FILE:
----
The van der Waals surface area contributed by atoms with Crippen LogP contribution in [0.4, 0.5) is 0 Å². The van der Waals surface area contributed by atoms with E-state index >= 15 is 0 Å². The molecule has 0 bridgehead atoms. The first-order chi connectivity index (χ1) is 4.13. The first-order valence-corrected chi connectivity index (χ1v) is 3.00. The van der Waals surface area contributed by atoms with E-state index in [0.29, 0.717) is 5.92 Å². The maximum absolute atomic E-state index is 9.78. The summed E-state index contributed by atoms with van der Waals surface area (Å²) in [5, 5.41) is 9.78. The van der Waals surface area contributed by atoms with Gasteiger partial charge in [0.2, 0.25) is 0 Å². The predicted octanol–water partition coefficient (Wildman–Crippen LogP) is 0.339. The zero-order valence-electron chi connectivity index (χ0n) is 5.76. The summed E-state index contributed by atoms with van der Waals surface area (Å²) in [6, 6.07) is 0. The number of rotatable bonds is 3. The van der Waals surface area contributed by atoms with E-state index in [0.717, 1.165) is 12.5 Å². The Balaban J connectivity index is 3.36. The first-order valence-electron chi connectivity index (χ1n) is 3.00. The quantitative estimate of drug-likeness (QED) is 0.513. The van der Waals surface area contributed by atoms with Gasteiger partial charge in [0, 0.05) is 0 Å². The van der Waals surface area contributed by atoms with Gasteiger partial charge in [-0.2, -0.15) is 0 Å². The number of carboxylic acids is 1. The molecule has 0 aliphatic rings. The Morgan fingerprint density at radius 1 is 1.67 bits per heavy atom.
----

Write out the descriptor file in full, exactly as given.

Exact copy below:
The van der Waals surface area contributed by atoms with Crippen LogP contribution in [0.4, 0.5) is 0 Å². The van der Waals surface area contributed by atoms with E-state index >= 15 is 0 Å². The molecule has 0 bridgehead atoms. The first-order chi connectivity index (χ1) is 4.13. The first-order valence-corrected chi connectivity index (χ1v) is 3.00. The van der Waals surface area contributed by atoms with E-state index in [0.29, 0.717) is 5.92 Å². The maximum absolute atomic E-state index is 9.78. The summed E-state index contributed by atoms with van der Waals surface area (Å²) in [5, 5.41) is 9.78. The van der Waals surface area contributed by atoms with Gasteiger partial charge in [0.2, 0.25) is 0 Å². The predicted octanol–water partition coefficient (Wildman–Crippen LogP) is 0.339. The zero-order valence-electron chi connectivity index (χ0n) is 5.76. The summed E-state index contributed by atoms with van der Waals surface area (Å²) in [6, 6.07) is 0. The number of rotatable bonds is 3. The van der Waals surface area contributed by atoms with E-state index in [0.717, 1.165) is 12.5 Å². The Balaban J connectivity index is 3.36. The first-order valence-electron chi connectivity index (χ1n) is 3.00. The quantitative estimate of drug-likeness (QED) is 0.513. The van der Waals surface area contributed by atoms with Gasteiger partial charge in [0, 0.05) is 0 Å². The van der Waals surface area contributed by atoms with Gasteiger partial charge in [-0.2, -0.15) is 0 Å². The number of carboxylic acids is 1. The molecule has 0 aliphatic rings. The Morgan fingerprint density at radius 1 is 1.67 bits per heavy atom.